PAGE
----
By Jon Oko
Most would agree that one of the keys to success of many businesses is the ability to raise capital. For some, and especially those whose plans to do so include the issuance of securities to a wider range of investors via an Offering Memorandum (OM), this can be easier said than done.
One of the biggest challenges that both first time and established issuers face in the process is the OM itself and ensuring that all of the requirements to issue an OM are met. Whether you are a new issuer about to embark on your first capital raise or have issued securities in the past under the OM exemption rules there are some simple strategies that you can follow to make the process as efficient as possible.
Understand NI 45-106
National Instrument 45-106 ‘Prospectus Exemptions’ (NI 45-106) and its companion forms and policies are the rule book for the OM game. NI 45-106 contains critical information for all issuers relying on the OM exemption, including, but not limited to, investment limits for both eligible and non-eligible investors, reporting requirements and timelines for both financial statements and the new Notice of Use of Proceeds form, pronouncements pertaining to marketing materials, and rules and prohibitions relating to the issuance of certain securities under these exemption policies.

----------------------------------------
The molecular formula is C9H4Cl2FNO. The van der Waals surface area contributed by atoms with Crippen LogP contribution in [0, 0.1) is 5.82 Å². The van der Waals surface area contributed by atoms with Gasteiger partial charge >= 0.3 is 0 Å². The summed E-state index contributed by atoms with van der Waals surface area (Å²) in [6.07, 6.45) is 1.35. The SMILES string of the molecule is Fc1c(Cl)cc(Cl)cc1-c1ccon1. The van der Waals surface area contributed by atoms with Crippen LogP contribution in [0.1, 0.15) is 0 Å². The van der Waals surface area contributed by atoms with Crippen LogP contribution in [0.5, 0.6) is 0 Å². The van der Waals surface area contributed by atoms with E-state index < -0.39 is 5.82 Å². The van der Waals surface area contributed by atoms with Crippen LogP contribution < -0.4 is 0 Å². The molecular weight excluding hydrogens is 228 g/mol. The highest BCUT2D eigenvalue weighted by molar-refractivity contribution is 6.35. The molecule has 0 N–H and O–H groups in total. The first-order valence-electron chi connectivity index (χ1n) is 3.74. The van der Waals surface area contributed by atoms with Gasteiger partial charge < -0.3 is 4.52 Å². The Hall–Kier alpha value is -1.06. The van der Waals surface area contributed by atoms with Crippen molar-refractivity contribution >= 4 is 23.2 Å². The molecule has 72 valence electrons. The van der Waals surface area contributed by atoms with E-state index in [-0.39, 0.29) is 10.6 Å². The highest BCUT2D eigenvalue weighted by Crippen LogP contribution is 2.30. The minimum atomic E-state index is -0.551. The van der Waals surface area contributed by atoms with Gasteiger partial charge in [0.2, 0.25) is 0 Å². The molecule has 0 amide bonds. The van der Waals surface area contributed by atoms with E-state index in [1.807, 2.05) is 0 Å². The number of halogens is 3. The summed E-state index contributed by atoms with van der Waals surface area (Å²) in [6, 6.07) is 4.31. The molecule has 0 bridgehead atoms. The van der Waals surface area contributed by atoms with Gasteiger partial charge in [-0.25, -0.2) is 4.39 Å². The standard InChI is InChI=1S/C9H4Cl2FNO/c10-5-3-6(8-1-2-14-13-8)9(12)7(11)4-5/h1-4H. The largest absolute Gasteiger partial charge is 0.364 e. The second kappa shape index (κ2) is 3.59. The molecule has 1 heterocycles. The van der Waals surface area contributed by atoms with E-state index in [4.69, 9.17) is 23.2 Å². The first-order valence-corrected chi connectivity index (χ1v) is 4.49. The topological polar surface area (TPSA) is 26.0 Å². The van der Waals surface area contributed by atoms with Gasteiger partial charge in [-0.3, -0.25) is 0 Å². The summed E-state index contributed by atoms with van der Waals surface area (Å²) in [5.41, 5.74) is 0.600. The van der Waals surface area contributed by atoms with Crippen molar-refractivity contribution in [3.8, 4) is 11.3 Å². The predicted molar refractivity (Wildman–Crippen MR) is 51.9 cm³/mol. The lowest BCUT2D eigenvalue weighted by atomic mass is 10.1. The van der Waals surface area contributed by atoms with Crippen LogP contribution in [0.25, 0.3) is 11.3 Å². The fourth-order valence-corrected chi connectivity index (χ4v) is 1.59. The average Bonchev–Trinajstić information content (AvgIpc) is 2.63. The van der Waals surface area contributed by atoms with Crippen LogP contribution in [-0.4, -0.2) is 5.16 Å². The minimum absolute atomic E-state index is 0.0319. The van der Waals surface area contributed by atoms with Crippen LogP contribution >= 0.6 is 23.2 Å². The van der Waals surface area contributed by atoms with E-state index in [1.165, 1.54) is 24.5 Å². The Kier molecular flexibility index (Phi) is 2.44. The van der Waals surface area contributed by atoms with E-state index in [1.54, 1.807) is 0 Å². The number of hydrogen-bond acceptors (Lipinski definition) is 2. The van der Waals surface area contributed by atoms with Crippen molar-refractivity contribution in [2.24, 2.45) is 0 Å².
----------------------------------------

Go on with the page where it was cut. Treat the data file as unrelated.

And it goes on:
All issuers should be aware that there have been significant amendments to NI 45-106 in the past 18 months and therefore a review of these changes is essential. While a detailed understanding of the provisions of NI 45-106 and related policies is not as necessary for the issuer as it is for the securities lawyer, all issuers will benefit from having a general knowledge of the requirements that must be satisfied at the time of issuance of a new or updated OM, and that must be adhered to on an annual basis to ensure that the issuer does not run afoul of the rules and can continue to raise capital.
Have a Quarterback
Very seldom does an OM go final on a first draft. In most situations an issuer will not have a final OM ready to be released until after the second or third iteration. Whether you are issuing a new OM or updating an existing OM it is critical that your securities lawyer understand the process and that you start with an initial draft and go to a blackline draft and that the drafts are numbered. The securities lawyer needs to be the quarterback of the process and to control the document.
The securities lawyer should be the only one to make changes to the document. It can become very inefficient if there are drafts circulating amongst various parties (see below) and someone other than the lawyer makes changes to the document as you end up with a problem as to what has been reviewed by who and when. It is much more efficient to review blacklined versions and if this process is not followed you run the risk that the integrity of the document is lost. All parties engaged to review the OM must be involved in each blackline.
In addition, there are generally various agreements that must also be executed in conjunction with a new OM depending on your structure, such as Limited Partnership Agreements, Declarations of Trust, Funding, Indemnity, and Marketing Services Agreements, etc. All of these agreements need to tie in with one another and with the OM itself. Having one person (the securities lawyer) oversee the entire process and ensure these agreements are consistent with one another saves time and effort, which ultimately saves the issuer time and money.
Get More Eyes